I'm not qualified to determine whether the UK is a joke or not.

You made the assertion...I asked...you answered.
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Old Mar 23, 2014, 02:41 PM   #49
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Originally Posted by apolloa View Post
They were required by law to pay more, they dodged it using loopholes. How would you like it if you ran a small company and paid all your taxes, but Amazon paid next to none in your country despite trading there? Same thing.
And how could Amazon like it if Google took advantage of the loopholes and pay even less taxes for selling the same thing from the same country as Amazon?

You do understand what loopholes mean, right? Because if you do, you'd understand the loopholes are by their definition legal and it is your government who made them possible in the first place. As long as the loopholes exist, anybody's allowed to take full advantages of it and the same legal minimal taxes as everybody else.

If you want Amazon/Apple to start paying the same taxes next as your small company in your country, then you have to close all loopholes and make it fair to everybody.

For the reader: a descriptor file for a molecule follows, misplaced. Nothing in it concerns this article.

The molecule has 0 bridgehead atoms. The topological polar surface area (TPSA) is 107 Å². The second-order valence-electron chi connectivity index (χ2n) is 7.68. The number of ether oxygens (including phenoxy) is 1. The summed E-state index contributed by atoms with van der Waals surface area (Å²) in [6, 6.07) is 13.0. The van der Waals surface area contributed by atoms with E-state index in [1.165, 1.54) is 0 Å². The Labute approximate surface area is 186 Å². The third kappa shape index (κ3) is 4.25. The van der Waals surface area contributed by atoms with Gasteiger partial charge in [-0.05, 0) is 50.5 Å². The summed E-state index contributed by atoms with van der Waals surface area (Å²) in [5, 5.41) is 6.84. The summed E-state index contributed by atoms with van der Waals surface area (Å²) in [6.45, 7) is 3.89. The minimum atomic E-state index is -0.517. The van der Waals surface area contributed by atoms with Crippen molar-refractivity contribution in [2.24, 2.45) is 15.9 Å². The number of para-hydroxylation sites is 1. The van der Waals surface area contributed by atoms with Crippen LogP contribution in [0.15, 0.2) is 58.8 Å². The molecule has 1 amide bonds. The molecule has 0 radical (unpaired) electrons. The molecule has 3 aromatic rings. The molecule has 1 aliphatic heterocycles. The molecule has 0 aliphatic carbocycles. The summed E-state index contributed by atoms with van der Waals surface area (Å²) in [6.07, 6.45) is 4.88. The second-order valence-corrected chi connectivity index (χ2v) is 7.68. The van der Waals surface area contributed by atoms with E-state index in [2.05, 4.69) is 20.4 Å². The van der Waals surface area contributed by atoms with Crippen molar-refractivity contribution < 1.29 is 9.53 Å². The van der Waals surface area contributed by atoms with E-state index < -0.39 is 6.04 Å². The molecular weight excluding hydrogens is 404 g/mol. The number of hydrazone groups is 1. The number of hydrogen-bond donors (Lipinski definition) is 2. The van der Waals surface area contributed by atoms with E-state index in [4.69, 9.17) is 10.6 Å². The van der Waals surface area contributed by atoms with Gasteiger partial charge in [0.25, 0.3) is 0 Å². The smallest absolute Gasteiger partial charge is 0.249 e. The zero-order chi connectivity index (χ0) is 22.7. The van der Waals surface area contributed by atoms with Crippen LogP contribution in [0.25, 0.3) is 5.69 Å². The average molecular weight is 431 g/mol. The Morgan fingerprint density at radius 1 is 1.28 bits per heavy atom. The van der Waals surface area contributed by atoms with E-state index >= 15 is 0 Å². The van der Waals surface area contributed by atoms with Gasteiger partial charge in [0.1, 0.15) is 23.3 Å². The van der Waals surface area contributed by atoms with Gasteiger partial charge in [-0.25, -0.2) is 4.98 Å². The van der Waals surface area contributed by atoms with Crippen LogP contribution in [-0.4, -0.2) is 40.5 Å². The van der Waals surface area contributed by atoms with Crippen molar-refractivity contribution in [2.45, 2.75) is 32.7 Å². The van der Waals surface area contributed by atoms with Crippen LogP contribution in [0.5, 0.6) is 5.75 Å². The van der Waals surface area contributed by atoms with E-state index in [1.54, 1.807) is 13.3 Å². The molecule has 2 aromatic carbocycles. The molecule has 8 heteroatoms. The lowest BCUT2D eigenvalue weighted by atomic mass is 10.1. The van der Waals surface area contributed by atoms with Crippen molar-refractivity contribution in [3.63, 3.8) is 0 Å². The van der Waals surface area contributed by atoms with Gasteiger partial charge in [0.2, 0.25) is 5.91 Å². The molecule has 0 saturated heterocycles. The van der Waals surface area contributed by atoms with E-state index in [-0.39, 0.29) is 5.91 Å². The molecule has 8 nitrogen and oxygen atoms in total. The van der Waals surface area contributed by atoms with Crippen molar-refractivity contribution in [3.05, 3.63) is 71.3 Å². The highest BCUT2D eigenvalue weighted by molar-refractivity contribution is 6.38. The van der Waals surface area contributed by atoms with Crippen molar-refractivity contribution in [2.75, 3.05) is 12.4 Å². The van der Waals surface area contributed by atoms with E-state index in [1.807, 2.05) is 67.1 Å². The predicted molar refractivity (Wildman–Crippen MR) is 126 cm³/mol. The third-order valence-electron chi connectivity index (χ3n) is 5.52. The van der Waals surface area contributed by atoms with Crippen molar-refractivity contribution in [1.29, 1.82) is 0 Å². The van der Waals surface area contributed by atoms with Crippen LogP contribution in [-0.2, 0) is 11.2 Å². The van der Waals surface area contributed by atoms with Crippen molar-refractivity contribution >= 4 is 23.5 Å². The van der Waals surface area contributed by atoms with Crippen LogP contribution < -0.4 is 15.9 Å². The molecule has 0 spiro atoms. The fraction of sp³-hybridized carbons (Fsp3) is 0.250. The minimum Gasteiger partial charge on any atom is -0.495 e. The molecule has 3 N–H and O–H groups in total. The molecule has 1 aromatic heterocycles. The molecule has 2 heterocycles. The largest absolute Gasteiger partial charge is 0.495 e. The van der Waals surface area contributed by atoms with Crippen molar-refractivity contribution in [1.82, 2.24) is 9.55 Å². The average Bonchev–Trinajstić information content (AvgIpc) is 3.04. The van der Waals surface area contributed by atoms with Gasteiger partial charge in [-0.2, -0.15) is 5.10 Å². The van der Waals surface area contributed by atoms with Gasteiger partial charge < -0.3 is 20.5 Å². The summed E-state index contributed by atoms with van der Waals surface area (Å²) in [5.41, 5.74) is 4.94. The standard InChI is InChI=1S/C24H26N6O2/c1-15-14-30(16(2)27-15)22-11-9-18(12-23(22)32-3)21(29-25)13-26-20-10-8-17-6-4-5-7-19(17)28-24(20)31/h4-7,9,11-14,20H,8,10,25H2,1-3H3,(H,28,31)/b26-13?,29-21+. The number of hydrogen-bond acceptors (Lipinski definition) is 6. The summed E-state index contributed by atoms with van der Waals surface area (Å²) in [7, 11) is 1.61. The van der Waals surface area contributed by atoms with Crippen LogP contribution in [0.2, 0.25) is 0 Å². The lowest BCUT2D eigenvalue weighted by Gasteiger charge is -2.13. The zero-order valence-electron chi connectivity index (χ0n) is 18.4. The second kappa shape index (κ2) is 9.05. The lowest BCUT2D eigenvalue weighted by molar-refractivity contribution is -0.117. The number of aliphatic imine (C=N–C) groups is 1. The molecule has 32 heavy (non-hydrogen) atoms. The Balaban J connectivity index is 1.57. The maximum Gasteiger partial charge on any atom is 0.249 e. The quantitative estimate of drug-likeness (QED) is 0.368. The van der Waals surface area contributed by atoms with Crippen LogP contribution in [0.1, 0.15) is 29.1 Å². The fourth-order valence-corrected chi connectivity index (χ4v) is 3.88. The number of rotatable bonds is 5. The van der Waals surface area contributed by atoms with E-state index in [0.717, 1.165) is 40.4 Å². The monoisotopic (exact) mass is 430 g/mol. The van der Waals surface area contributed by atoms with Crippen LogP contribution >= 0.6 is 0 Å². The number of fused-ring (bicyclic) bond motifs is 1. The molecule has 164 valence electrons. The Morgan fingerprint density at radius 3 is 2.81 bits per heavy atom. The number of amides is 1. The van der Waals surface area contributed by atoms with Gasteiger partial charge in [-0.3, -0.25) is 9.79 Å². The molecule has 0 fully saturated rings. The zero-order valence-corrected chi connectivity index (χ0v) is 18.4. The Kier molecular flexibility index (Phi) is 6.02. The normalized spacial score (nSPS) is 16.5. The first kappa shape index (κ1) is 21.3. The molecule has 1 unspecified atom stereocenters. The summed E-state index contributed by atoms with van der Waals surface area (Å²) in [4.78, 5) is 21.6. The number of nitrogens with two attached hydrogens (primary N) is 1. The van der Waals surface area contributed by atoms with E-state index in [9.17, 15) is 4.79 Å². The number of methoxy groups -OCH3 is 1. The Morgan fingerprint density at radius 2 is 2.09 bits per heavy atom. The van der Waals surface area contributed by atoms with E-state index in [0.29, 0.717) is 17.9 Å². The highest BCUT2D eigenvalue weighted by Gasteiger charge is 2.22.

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Old Mar 23, 2014, 02:41 PM   #50
markrich
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Originally Posted by mojolicious View Post
Interesting that the UK government actually have the power to do this, assuming it's at odds with EU legislation.

Presumably this means that UK-based companies selling e-services abroad will no longer be paying UK VAT on those sales? But they will be responsible for charging the correct sales tax for each one of the 28 EU states, and channeling that money to the appropriate Treasury, dependent upon where the buyer is located? I don't see the alternative: it *has* to be a reciprocal arrangement.

That'll make life fun for smaller e-businesses.
I'm not sure they will be able to do this. It'll probably be yet another example of jumping in without reading the small print and being forced to another U-Turn in a few months.